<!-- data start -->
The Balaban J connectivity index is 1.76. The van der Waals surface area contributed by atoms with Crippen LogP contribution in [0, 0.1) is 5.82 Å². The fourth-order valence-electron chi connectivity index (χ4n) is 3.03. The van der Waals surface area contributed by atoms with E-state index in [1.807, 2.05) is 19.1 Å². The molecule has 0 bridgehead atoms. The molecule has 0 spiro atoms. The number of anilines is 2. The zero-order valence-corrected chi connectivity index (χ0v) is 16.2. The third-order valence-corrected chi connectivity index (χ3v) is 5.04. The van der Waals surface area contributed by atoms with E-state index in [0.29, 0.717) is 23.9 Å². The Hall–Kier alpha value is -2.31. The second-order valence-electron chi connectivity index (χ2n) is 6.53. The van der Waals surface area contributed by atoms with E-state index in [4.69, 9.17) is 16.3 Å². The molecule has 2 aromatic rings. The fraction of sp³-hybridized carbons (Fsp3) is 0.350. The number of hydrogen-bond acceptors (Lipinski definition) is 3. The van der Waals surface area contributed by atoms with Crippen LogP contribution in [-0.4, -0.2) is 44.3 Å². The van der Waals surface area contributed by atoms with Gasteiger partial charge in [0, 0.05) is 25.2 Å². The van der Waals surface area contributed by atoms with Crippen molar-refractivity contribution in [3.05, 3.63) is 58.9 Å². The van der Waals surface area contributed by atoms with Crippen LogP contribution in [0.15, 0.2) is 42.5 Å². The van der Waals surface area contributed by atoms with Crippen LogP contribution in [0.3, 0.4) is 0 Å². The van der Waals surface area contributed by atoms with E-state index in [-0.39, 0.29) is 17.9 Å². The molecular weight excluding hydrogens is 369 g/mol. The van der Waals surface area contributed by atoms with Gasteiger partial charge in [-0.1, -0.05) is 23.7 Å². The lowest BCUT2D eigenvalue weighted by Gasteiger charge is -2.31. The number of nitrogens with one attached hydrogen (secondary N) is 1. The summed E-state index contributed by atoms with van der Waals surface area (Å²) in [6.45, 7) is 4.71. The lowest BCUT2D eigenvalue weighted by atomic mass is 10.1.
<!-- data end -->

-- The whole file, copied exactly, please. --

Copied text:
The Balaban J connectivity index is 1.76. The van der Waals surface area contributed by atoms with Crippen LogP contribution in [0, 0.1) is 5.82 Å². The fourth-order valence-electron chi connectivity index (χ4n) is 3.03. The van der Waals surface area contributed by atoms with E-state index in [1.807, 2.05) is 19.1 Å². The molecule has 0 bridgehead atoms. The molecule has 0 spiro atoms. The number of anilines is 2. The zero-order valence-corrected chi connectivity index (χ0v) is 16.2. The third-order valence-corrected chi connectivity index (χ3v) is 5.04. The van der Waals surface area contributed by atoms with E-state index in [0.29, 0.717) is 23.9 Å². The Hall–Kier alpha value is -2.31. The second-order valence-electron chi connectivity index (χ2n) is 6.53. The van der Waals surface area contributed by atoms with E-state index in [4.69, 9.17) is 16.3 Å². The molecule has 2 aromatic rings. The fraction of sp³-hybridized carbons (Fsp3) is 0.350. The number of hydrogen-bond acceptors (Lipinski definition) is 3. The van der Waals surface area contributed by atoms with Crippen LogP contribution in [-0.4, -0.2) is 44.3 Å². The van der Waals surface area contributed by atoms with Gasteiger partial charge in [0, 0.05) is 25.2 Å². The van der Waals surface area contributed by atoms with Crippen molar-refractivity contribution in [3.05, 3.63) is 58.9 Å². The van der Waals surface area contributed by atoms with Crippen LogP contribution in [0.15, 0.2) is 42.5 Å². The van der Waals surface area contributed by atoms with Crippen LogP contribution in [0.3, 0.4) is 0 Å². The van der Waals surface area contributed by atoms with E-state index in [-0.39, 0.29) is 17.9 Å². The molecular weight excluding hydrogens is 369 g/mol. The van der Waals surface area contributed by atoms with Gasteiger partial charge in [-0.1, -0.05) is 23.7 Å². The lowest BCUT2D eigenvalue weighted by Gasteiger charge is -2.31. The number of nitrogens with one attached hydrogen (secondary N) is 1. The summed E-state index contributed by atoms with van der Waals surface area (Å²) in [6.45, 7) is 4.71. The lowest BCUT2D eigenvalue weighted by atomic mass is 10.1.